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I Do Not Recall This
A Talk with Rusty about Knives it Seems
© 2021 James LaFond
Some day, I fear, I'm going to roll out of bed and have a conversation with some old creep about something that shouldn't be discussed and I'm going to have to strangle the old cuss—and then find out its the jerk in the mirror.
I don't recall this at all—none of it. And I laughed when Slick Willy said, He did not "recall."
I need to go back to sleep.
Thanks, Rusty.
I hope someone finds this useful.

LaFond Files: Knife Fights & Unsung Heroes
James LaFond talks about street fighting, knives, and some lesser known folks worth knowing about.
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Leo Littlebook     Apr 12, 2021

Lafond and I debated the best way to counter a dog bite. I argued to stuff the forearm into the jaw and sweep for full mount. He argued for hand down the throat. Reddit says I am right.

Attack the throat, not the eyes, with the off hand. Cesar Millan uses a throat strike to reset a dog's aggression.

If Cesar's hand gets taken, he delivers a punt to the dog's underbelly as it tries to drag him. This allows him to step into the drag and convert it to psychological shock. Once the drag stops, he punches the throat to force a release.

His threat display is hands out and low at sides making two mouth shapes visible to the dog, fingers pointing down.

***** Reddit quotes



7 hours ago

True lifesaver: if you are ever attacked by a dog, push your forearm INTO the bite. This pries the jaws apart and prevents them from clamping down. If a dog is attacking you, the best thing you can do is offer your forearm, push as far back as possible, and then grab the dog by the scruff of its neck with your other hand to hold it. The dog is now functionally muzzled and you have control of its head. The sooner and harder you push into the bite, the less damage the bite will do.


level 2


5 hours ago

This is a good rule for human bites too, just so you know. Push in don’t pull!


level 2


4 hours ago

This works for cats too, especially when they have you in the death hug.

When cats kill their prey they sometimes use their front limbs to pull the prey towards their belly, and their back feet/claws to scratch and disembowel it. It’s instinctual, but cats can be taught not to do it to humans.

(If you’ve ever seen someone try to give a cat a belly rub, only to be attacked, this instinct is part of it, as well as a defense against attackers)

If a cat isn’t trained to not attack your arm, or they are trained but end up locked-on, the worst thing to do is pull your arm away like you’d naturally try to do. Prey animals will try to run, so that pulling motion on the cat’s limbs mimic prey and the cat will pull you tighter to it’s stomach and bite harder.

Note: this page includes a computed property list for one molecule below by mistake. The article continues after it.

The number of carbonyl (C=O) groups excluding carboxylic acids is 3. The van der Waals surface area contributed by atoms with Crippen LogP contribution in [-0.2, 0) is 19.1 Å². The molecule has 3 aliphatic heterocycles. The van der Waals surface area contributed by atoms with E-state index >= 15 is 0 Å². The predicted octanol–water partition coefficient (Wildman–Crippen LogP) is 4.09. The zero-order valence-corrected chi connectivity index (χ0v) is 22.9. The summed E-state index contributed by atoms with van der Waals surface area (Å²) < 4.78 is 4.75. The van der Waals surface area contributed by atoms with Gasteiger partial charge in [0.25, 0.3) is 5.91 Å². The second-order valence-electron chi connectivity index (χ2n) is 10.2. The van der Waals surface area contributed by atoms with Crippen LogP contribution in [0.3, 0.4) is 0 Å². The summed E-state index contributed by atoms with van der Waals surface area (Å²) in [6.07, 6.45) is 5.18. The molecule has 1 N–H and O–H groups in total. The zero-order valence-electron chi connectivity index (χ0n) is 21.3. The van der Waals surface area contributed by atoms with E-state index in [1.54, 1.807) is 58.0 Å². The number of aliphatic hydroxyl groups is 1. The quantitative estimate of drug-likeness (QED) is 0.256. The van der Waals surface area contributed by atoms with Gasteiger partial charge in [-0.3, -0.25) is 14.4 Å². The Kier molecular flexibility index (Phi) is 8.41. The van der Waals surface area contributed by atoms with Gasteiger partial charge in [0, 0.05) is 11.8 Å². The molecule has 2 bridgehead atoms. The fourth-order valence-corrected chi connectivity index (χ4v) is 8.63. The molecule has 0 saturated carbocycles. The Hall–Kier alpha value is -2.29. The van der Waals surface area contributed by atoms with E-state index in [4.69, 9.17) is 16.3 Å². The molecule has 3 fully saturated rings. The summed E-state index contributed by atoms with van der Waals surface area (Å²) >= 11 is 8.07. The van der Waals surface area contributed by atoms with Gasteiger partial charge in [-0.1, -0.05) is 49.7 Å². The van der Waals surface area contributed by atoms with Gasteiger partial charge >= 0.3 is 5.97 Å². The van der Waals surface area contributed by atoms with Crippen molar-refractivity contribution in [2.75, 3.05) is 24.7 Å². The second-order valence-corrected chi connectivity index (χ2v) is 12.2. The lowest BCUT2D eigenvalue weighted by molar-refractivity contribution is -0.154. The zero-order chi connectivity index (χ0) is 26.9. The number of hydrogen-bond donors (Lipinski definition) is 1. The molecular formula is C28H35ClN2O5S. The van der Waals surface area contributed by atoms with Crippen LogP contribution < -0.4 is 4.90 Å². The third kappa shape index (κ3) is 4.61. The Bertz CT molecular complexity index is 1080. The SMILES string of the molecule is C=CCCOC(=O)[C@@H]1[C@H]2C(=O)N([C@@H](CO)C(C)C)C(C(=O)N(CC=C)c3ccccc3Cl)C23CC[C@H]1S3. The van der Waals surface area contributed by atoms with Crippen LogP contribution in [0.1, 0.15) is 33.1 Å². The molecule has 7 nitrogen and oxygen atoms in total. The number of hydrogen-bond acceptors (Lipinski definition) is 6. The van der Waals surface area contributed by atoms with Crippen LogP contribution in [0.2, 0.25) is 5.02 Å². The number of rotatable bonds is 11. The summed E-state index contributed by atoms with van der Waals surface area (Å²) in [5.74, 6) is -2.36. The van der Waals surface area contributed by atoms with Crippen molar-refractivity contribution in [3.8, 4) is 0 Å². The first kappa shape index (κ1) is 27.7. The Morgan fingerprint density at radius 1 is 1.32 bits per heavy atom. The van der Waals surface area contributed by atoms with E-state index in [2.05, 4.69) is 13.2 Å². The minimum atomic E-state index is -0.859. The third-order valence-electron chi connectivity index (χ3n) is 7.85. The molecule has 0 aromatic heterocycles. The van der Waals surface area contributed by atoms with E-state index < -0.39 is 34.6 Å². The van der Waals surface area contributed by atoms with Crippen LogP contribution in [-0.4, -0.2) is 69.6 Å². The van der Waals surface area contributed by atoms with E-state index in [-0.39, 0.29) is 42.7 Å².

Instead, do this:

Push your arm in quickly toward’s the cat’s jaws (like a quick pulse, sort of, not a slow steady pressure). This will both keep it from chomping down on you and startle it

Use your other hand to push the cat’s head back. Bonus points if you can cover their eyes. Suddenly your arm is no longer “prey” but “predator” and the goal is now “ESCAPE” instead of kill

Make as high pitched “Yelp” as you can. Like the most embarrassingly loud squeak possible. This is especially important if you’re training a cat or kitten, because that loud yelp is not only startling but indicates “this playtime is too rough, now, and you need to stop.” Kittens naturally do this squeak when their play with siblings gets too rough, and the cat learns what level of force is ok for it

After you’re free, ignore the cat completely. Don’t look at it, don’t talk to it, nothing. Act as if it isn’t there at all, the ultimate silent treatment. This reinforces that they were too rough and play time is OVER. Ignore it for at least five minutes.

The squeak & ignore can be used on kittens any time their rough, and as soon as they stop give a command. My older cat knows “soft paws” or “hey! Soft!” as commands to retract her claws and be more gentle with me. Taught her as a kitten and it’s a blessing

Juan Stabone     Apr 23, 2021

During my misspent years in a profession which I envisioned as the suppression of reparations agents and my betters re-imagined as the coddling and cuddling of same, our Training Division made a video about defending against dangerous dogs. Officers had been expending too many rounds on pitties in da hood, gnomesain? and the word came down from Olympus to stop that immediately and use kinder, gentler methods.

So a couple of us chop-socky types got together with an audio-visual guy and a veterinarian who happened to own a Rhodesian Ridgeback. I remember four takeawys from our project:

1. OC spray is useless against a charging dog. They will blast right through the cloud and use it as seasoning for their snack of long pig.

2. The vet demonstrated on his evil-looking hound that eye pokes and gouges are completely ineffective. Dogs' eye sockets have no back wall, and this vet would casually push his dog's eyeball way back in its head, only to have it pop right out again with no harm done.

3. He also demonstrted that a rear naked choke has no effect on our canine brothers because most of the blood supply goes to their brain though veins along their spine, and blocking the carotid arteries is only a minor inconvenience. Like the eye poke, if I hadn't seen it, I wouldn't have believed it.

4. Finally, the vet showed on a demonstration skull how the upper jaw/muzzle is only lightly attached to the rest of the skull. A hard downward blow with a stick or a rising toe kick with a work boot might disable the business end of el perro loco if you could land the blow. If...
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